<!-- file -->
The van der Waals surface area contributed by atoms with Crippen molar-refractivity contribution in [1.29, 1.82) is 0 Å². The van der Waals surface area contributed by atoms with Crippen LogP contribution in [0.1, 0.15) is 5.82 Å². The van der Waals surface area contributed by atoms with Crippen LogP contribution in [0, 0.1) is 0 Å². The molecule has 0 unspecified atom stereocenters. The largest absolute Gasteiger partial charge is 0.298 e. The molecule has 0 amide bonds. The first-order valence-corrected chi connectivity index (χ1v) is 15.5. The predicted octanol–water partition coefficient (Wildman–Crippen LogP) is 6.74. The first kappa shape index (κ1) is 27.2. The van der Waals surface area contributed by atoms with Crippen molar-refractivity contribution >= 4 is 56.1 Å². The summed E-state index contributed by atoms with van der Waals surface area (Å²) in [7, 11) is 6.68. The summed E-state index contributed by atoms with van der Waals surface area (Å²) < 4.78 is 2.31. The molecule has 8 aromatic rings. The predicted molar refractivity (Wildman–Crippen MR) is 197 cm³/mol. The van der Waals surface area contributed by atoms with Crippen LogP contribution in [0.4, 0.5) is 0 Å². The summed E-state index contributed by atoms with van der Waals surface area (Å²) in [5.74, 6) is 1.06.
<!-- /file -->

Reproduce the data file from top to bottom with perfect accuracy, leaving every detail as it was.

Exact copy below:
The van der Waals surface area contributed by atoms with Crippen molar-refractivity contribution in [1.29, 1.82) is 0 Å². The van der Waals surface area contributed by atoms with Crippen LogP contribution in [0.1, 0.15) is 5.82 Å². The van der Waals surface area contributed by atoms with Crippen LogP contribution in [0, 0.1) is 0 Å². The molecule has 0 unspecified atom stereocenters. The largest absolute Gasteiger partial charge is 0.298 e. The molecule has 0 amide bonds. The first-order valence-corrected chi connectivity index (χ1v) is 15.5. The predicted octanol–water partition coefficient (Wildman–Crippen LogP) is 6.74. The first kappa shape index (κ1) is 27.2. The van der Waals surface area contributed by atoms with Crippen molar-refractivity contribution >= 4 is 56.1 Å². The summed E-state index contributed by atoms with van der Waals surface area (Å²) in [7, 11) is 6.68. The summed E-state index contributed by atoms with van der Waals surface area (Å²) < 4.78 is 2.31. The molecule has 8 aromatic rings. The predicted molar refractivity (Wildman–Crippen MR) is 197 cm³/mol. The van der Waals surface area contributed by atoms with Crippen LogP contribution in [0.4, 0.5) is 0 Å². The summed E-state index contributed by atoms with van der Waals surface area (Å²) in [5.74, 6) is 1.06.